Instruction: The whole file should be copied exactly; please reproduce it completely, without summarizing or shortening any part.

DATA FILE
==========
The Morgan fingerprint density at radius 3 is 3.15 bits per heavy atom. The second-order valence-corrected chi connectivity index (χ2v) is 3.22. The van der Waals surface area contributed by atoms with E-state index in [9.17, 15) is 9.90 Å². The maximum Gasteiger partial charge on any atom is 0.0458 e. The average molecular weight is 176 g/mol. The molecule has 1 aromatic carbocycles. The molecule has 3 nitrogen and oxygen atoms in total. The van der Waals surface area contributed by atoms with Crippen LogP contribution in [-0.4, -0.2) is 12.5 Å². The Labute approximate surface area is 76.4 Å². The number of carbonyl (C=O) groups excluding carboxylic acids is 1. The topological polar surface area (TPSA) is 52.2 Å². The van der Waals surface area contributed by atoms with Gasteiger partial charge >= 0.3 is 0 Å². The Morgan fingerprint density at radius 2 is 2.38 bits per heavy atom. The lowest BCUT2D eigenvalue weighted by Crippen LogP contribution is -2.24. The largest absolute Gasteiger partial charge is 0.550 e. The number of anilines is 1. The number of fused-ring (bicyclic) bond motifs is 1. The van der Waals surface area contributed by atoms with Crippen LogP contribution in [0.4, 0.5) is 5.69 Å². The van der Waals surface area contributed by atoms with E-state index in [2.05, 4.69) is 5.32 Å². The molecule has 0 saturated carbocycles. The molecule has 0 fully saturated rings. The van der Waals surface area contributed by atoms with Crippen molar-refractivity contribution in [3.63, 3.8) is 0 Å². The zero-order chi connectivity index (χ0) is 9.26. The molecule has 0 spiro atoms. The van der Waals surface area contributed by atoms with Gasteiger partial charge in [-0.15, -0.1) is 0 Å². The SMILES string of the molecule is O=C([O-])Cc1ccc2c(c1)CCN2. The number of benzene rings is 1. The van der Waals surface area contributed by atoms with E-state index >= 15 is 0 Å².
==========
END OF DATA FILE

The Morgan fingerprint density at radius 3 is 3.15 bits per heavy atom. The second-order valence-corrected chi connectivity index (χ2v) is 3.22. The van der Waals surface area contributed by atoms with E-state index in [9.17, 15) is 9.90 Å². The maximum Gasteiger partial charge on any atom is 0.0458 e. The average molecular weight is 176 g/mol. The molecule has 1 aromatic carbocycles. The molecule has 3 nitrogen and oxygen atoms in total. The van der Waals surface area contributed by atoms with Crippen LogP contribution in [-0.4, -0.2) is 12.5 Å². The Labute approximate surface area is 76.4 Å². The number of carbonyl (C=O) groups excluding carboxylic acids is 1. The topological polar surface area (TPSA) is 52.2 Å². The van der Waals surface area contributed by atoms with Gasteiger partial charge >= 0.3 is 0 Å². The Morgan fingerprint density at radius 2 is 2.38 bits per heavy atom. The lowest BCUT2D eigenvalue weighted by Crippen LogP contribution is -2.24. The largest absolute Gasteiger partial charge is 0.550 e. The number of anilines is 1. The number of fused-ring (bicyclic) bond motifs is 1. The van der Waals surface area contributed by atoms with Crippen LogP contribution in [0.4, 0.5) is 5.69 Å². The van der Waals surface area contributed by atoms with E-state index in [2.05, 4.69) is 5.32 Å². The molecule has 0 saturated carbocycles. The molecule has 0 fully saturated rings. The van der Waals surface area contributed by atoms with Crippen molar-refractivity contribution in [3.63, 3.8) is 0 Å². The zero-order chi connectivity index (χ0) is 9.26. The molecule has 0 spiro atoms. The van der Waals surface area contributed by atoms with Gasteiger partial charge in [-0.15, -0.1) is 0 Å². The SMILES string of the molecule is O=C([O-])Cc1ccc2c(c1)CCN2. The number of benzene rings is 1. The van der Waals surface area contributed by atoms with E-state index >= 15 is 0 Å².